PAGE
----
Nanjappa, our guide and head administrator and passionate advocate for IHDUA, and helpers preparing to extend a loan check
The three of us were treated with great ceremony (Bhagya of course, because she founded the ngo that supports them, and Nanjappa, who is the administrative head). I felt like a celebrity, although all I did was show up.
Nanjappa was our host, an expert of 30 years in the field, and he explained more about the situation than I was able to glean from the interviews, as it quickly became clear that my questions did not translate culturally. The individual perspectives or stories I had hoped to learn were relayed as group experiences or generalities. The communal is primary here.
IHDUA has grown exponentially to include 495 self-help groups in over sixty villages with 10 to 15 members each. Most of the groups are comprised of women, but there are increasingly men’s groups are forming.
It was a radical initiative that has fundamentally changed the culture of village life. Women now have control over their own money and substantially contribute to the financial well being of the household. They buy cows, sheep, land, repair homes, learn trades such as tailoring, sewing saris and uniforms for neighbors, start beauty shops, or local small general provision shops, and buy cars to provide transportation to other villagers. For most, their efforts are with for one common goal: to provide for the education of their children.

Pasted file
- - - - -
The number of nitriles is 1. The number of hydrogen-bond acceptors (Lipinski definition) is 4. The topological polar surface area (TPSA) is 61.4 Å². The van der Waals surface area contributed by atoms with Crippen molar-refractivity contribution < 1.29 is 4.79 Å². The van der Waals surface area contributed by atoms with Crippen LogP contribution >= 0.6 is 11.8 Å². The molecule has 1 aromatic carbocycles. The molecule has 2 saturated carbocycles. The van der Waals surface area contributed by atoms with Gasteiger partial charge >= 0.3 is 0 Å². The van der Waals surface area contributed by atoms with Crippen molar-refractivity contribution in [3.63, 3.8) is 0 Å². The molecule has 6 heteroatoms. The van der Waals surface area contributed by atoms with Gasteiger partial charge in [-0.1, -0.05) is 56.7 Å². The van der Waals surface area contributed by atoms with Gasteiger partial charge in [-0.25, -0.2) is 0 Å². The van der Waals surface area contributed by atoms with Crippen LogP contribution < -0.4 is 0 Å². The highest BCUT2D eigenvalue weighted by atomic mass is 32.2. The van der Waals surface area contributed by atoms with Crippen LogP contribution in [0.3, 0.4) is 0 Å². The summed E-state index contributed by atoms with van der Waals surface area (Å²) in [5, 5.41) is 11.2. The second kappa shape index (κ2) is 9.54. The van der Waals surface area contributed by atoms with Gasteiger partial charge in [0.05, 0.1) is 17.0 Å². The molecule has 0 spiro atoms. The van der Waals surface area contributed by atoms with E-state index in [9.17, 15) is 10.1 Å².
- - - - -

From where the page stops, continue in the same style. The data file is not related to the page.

Women entrepreneurs in Kamarhally Village
A small shop in Kabballi village
A recipient of a sewing machine and her two daughters in their kitchen
A proud owner of a new beauty shop
The women I met glow with grace, health and energy, and are beautifully dressed in saris, their hair shining. There was a great sense of ceremony, the group gathered together to listen intently, curious about my presence in their homes. The houses I entered have few belongings or furniture. Mostly, people sit on the floor on mats.
Family cows live alongside people in their homes
The women’s days are long, most beginning with milking cows and taking animals outside (the animals live inside their homes), washing floors, preparing meals, which still includes grinding the grains with stones, and perhaps working in the fields. They are solely responsible for all the cooking and cleaning and caring for the children. A number of them, if they have trained in tailoring, will sew custom sari orders, school uniforms or festival costumes in the afternoon.
Most work is still done by hand with instruments that have not changed in many centuries, like these beautiful grinding stones and mortar and pestle.